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Plot Diagrams

If you're on this page, chances are good that I've asked you to complete a plot diagram for homework.  Before you get started, please be sure to check the assignment--do I want a basic plot diagram or a Freytag's Pyramid?

Plot Diagrams

Plot diagrams (at least in my class) have six basic elements.  Click on the thumbnail at the right to see a plot diagram.  At the bottom of this description, you can find a completed plot diagram for "Goldilocks and the Three Bears" to use as an example.

Item One:  Inciting Moment (also called the Inciting Incident)
Something has to happen to set the events of the story in motion.  Without this one moment or incident, the events of the story couldn't take place.  Inciting moments/incidents can be long or short.  In the case of our example, Mother Bear decides to make some porridge.  You could also consider Goldilocks' decision to take a walk as an inciting incident.  Different readers may have different interpretations of the same story.

Item Two:  Exposition
The exposition is where we are introduced to the basic elements of the story.  We meet some or all of the characters, get a description of the setting, and typically find out what the conflict of the story will be.  In "Goldilocks," we find out that we are in a forest, and the Bear family is getting ready to set out for a walk.  A young girl is wandering through that same forest toward the Bear cottage.

Item Three:  Rising Action
Rising action refers to the series of plot points that build the action toward the eventual climax and resolution.  Depending upon the length of the piece you are diagramming, you may have quite a few entries in this category.  Short stories may not have as much.  Be sure to only list the most important plot points on your diagram.  Imagine that you are telling a friend about a movie you saw.  Summarize the action with a few brief bullets. 

Item Four:  Climax/Turning Point
Most traditional plot diagrams call this the "climax," but I prefer the term "turning point."  "Climax" is a bit misleading--novels (and short stories, too) can have lots of climactic moments.  To avoid confusion, look for the turning point.  At what point do you, as a reader, say, "Okay, the story has changed."  At what point is the conflict resolved (or does it become obvious that the conflict will never be resolved)?  The turning point is the moment when the story changes in focus.  In the case of Goldilocks, the bears come home.  The story now changes.  It's not a story about Goldilocks alone in the bears' house any more.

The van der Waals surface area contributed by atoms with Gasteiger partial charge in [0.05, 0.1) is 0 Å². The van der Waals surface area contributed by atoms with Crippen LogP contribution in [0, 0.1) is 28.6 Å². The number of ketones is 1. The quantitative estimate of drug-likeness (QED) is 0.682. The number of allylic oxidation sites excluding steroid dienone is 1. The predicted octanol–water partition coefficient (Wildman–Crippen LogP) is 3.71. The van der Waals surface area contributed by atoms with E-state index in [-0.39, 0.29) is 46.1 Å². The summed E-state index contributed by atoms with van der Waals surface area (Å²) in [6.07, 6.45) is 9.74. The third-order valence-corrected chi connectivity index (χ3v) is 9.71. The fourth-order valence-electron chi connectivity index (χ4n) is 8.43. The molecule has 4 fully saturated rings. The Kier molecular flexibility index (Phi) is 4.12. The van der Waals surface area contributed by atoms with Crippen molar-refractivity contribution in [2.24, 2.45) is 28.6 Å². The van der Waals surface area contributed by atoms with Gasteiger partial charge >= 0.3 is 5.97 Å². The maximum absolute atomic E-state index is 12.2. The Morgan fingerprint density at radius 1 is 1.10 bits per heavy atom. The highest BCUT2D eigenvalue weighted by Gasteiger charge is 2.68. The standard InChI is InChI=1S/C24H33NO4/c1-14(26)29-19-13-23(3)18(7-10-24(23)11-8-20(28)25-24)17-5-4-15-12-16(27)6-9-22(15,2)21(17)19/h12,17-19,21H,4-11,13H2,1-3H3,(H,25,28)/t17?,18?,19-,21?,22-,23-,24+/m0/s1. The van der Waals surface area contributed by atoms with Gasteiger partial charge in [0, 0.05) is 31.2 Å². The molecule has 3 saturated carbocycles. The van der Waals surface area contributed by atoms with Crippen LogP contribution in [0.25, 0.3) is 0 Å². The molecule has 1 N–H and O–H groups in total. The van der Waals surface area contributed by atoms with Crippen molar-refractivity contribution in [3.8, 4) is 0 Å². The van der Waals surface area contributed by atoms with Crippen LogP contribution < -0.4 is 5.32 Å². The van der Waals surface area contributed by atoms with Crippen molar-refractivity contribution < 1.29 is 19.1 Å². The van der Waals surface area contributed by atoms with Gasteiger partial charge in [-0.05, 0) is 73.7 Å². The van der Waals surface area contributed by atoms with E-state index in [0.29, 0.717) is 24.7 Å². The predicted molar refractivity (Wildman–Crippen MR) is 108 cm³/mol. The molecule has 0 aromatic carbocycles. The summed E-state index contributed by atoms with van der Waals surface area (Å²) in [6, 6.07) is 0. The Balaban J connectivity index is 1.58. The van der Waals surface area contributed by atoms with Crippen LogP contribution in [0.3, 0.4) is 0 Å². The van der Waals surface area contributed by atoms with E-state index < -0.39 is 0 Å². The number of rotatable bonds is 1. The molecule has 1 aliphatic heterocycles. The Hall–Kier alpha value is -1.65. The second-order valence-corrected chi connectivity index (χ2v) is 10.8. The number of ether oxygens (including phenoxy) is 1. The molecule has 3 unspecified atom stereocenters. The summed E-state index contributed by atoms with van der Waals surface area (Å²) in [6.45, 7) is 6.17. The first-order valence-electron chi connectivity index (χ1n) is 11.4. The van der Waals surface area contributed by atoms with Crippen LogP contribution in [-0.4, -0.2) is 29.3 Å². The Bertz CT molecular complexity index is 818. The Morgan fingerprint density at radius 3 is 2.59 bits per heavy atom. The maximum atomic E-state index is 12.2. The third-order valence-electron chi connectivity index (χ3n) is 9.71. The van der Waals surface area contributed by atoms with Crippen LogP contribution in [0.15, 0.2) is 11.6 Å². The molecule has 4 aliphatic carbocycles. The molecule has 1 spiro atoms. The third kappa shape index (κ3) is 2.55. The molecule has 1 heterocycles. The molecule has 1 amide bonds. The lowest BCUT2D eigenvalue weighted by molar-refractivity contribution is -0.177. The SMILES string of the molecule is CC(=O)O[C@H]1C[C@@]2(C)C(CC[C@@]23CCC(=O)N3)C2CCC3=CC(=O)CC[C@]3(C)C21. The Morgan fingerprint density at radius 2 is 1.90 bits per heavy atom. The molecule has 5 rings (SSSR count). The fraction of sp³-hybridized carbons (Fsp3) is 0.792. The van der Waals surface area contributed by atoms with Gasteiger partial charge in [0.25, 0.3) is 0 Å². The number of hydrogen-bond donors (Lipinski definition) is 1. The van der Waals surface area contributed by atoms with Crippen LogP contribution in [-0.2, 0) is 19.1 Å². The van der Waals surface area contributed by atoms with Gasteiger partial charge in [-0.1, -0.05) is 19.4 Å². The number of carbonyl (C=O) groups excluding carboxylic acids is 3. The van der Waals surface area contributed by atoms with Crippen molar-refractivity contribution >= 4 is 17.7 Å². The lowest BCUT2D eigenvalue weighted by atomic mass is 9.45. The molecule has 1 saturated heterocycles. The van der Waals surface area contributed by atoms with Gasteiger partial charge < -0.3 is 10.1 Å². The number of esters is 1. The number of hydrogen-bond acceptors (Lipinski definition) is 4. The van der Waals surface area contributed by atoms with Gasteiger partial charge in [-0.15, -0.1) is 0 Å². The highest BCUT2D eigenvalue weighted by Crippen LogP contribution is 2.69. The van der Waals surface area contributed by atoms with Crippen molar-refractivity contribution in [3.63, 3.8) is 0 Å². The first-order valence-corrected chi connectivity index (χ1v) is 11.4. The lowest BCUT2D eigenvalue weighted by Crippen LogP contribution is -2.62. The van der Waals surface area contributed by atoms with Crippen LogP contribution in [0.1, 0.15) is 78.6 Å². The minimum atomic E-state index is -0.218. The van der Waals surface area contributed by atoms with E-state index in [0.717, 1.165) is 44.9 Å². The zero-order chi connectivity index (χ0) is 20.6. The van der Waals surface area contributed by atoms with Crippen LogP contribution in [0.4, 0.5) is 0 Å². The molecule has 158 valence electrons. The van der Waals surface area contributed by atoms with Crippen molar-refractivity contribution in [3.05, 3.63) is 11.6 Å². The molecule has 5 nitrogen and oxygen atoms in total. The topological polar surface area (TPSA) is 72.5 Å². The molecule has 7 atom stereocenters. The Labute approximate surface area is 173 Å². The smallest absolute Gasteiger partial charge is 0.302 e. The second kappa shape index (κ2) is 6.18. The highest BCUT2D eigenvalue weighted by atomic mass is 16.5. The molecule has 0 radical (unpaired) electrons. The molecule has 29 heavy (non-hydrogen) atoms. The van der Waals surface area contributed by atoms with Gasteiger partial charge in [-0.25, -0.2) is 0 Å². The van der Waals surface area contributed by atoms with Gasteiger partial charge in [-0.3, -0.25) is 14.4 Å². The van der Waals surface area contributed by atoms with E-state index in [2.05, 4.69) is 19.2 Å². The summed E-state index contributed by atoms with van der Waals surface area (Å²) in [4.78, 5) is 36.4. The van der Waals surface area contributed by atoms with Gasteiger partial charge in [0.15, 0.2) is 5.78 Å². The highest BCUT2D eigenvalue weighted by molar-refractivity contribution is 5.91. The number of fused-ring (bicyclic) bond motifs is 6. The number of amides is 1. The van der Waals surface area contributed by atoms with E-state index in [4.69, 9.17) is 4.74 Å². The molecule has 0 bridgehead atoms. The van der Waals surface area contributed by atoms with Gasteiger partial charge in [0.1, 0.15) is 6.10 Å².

Item Five:  Falling Action
Now it's time to wrap up loose ends.  Depending upon the moment in your piece that the climax occurs, there may not be much falling action.  In the Goldilocks story, the bears wander through their house, finding all of the evidence of her presence until the final resolution occurs.

Item Six:  Resolution/Denouement
You'll hear me use these two terms interchangeably, but they both refer to the end of the story.  How does the plot conclude?  Do they all live happily ever after, or not?

One final, very important note:  Plot diagramming is not an exact science.  The moment that I identify as the inciting incident may not be the same you would choose, and so on.  As a result, I should never see identical plot diagrams from students.  Do not copy work from your friends.  There are no wrong answers (within reason, of course).  If you've read the work and provided a logical answer, you will receive credit.

Freytag's Pyramid

 Freytag's Pyramid is a special type of plot diagram that I require for diagramming scripts, screenplays, and plays.

Content © 2008 - 2010 Micki S. Clark unless specified otherwise.  All rights reserved.